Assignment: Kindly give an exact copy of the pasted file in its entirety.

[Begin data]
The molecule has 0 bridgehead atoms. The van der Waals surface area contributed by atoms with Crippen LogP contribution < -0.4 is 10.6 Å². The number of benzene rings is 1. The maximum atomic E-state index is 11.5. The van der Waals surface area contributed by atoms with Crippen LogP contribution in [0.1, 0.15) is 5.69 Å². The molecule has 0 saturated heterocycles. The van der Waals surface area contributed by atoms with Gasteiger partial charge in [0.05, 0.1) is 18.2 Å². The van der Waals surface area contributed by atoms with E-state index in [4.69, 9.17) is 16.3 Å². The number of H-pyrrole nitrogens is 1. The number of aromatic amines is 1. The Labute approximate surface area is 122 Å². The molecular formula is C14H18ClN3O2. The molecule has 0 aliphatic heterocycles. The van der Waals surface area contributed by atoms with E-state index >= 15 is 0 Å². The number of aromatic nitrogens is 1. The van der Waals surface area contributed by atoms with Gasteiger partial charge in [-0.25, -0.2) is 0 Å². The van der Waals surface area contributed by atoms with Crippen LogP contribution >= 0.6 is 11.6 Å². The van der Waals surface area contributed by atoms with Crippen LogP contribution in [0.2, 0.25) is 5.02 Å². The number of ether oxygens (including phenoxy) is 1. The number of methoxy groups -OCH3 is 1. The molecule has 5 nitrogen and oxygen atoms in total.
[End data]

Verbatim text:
The molecule has 0 bridgehead atoms. The van der Waals surface area contributed by atoms with Crippen LogP contribution < -0.4 is 10.6 Å². The number of benzene rings is 1. The maximum atomic E-state index is 11.5. The van der Waals surface area contributed by atoms with Crippen LogP contribution in [0.1, 0.15) is 5.69 Å². The molecule has 0 saturated heterocycles. The van der Waals surface area contributed by atoms with Gasteiger partial charge in [0.05, 0.1) is 18.2 Å². The van der Waals surface area contributed by atoms with E-state index in [4.69, 9.17) is 16.3 Å². The number of H-pyrrole nitrogens is 1. The number of aromatic amines is 1. The Labute approximate surface area is 122 Å². The molecular formula is C14H18ClN3O2. The molecule has 0 aliphatic heterocycles. The van der Waals surface area contributed by atoms with E-state index >= 15 is 0 Å². The number of aromatic nitrogens is 1. The van der Waals surface area contributed by atoms with Gasteiger partial charge in [-0.25, -0.2) is 0 Å². The van der Waals surface area contributed by atoms with Crippen LogP contribution >= 0.6 is 11.6 Å². The van der Waals surface area contributed by atoms with Crippen LogP contribution in [0.2, 0.25) is 5.02 Å². The number of ether oxygens (including phenoxy) is 1. The number of methoxy groups -OCH3 is 1. The molecule has 5 nitrogen and oxygen atoms in total.